The Country With Legally Enforced Pregnancy

This is Enda Kenny. He runs a country with enforced pregnancy. He seems to be ok with it.

Imagine for a moment that you are a teenager who has been repeatedly raped and beaten and that you manage to make your way into a country where you think you will be safe. On arrival you find out that you are 8 weeks pregnant, as a result of one of the rapes you endured. Imagine if you will that the country that you sought sanctuary in ignores your requests for an abortion, restrains you in hospital and seeks court orders for permission to force feed you until you’re pregnant enough that they can cut you open and remove the baby.

Or how about this, your daughter who is 17 weeks pregnant suffers from internal bleeding and as a result is declared ‘clinically dead’ but due to the enforced pregnancy laws of your country her decomposing body is kept on life support until you can go to court to testify to your wishes that the life machine be turned off so you can mourn your daughter’s death.

If this all sounds horrific and inhumane then I’m sure you will be shocked to hear that the above two examples are true and that the country in question is Ireland. The same place that was the first country in the world to legalise same sex marriages by popular vote, the country that welcomes 9 million visitors a year to it’s shores and boasts an impressive diaspora of 70 million people spread around the world. Increasingly cosmopolitan Ireland has enforced pregnancy enshrined in law.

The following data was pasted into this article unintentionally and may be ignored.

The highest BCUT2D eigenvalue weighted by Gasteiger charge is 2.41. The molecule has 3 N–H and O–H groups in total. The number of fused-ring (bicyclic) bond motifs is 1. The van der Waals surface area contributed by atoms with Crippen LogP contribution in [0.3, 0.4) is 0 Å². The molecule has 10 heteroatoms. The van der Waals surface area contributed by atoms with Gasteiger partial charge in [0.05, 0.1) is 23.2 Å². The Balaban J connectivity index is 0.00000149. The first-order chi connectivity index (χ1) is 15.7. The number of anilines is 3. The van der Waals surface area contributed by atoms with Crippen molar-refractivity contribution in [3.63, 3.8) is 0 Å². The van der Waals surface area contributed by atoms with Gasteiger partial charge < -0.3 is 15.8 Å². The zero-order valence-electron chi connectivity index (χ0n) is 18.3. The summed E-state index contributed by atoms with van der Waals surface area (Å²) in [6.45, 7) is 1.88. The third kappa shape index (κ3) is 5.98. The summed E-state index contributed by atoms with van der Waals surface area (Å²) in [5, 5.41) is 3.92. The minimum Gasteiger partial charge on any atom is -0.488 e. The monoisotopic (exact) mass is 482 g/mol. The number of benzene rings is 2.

In Ireland abortion is effectively illegal. The law governing it is known as the eighth amendment. It was voted into the Constitution in 1983 and it recognises the right to the life of the unborn as being equal to the mother’s right to life.

“While it protects the right to life of the mother, it has no regard for her long-term health. Leo Varadkar, former Health Minister rightly pointed out, speaking about the eighth amendment. Nor indeed does it have any regard or respect for her bodily autonomy, circumstances or age. So theoretically a 50 year old woman living in Ireland who had an unwanted pregnancy would be legally required to continue with the pregnancy regardless of the significant risks to her health and those of any baby she might have at her age. Or a 10 year old girl. Or a poverty stricken single mother of seven. Or one of Ireland’s currently 7421 homeless people. Or someone who has found out their wanted child will not live outside the womb.

If you have permission to travel and money to travel you can leave Ireland for an abortion elsewhere. If you cannot leave Ireland then you can try and import safe abortion pills, though you risk them being found by customs and facing a 14 year prison term (and presumably a child you do not want and cannot care for).

Worldwide there has been widespread condemnation of Ireland’s draconian abortion laws. The United Nations (UN) Human Rights Committee investigated a complaint made by Irishwoman Amanda Mellet, whose baby was diagnosed with a fatal foetal abnormality and they found that Ireland’s abortion laws violated Ms Mellet’s right to freedom from cruel, inhuman or degrading treatment. The ruling also found that Ireland’s abortion laws constitute discrimination against women and thus they are denied equal protection of the law.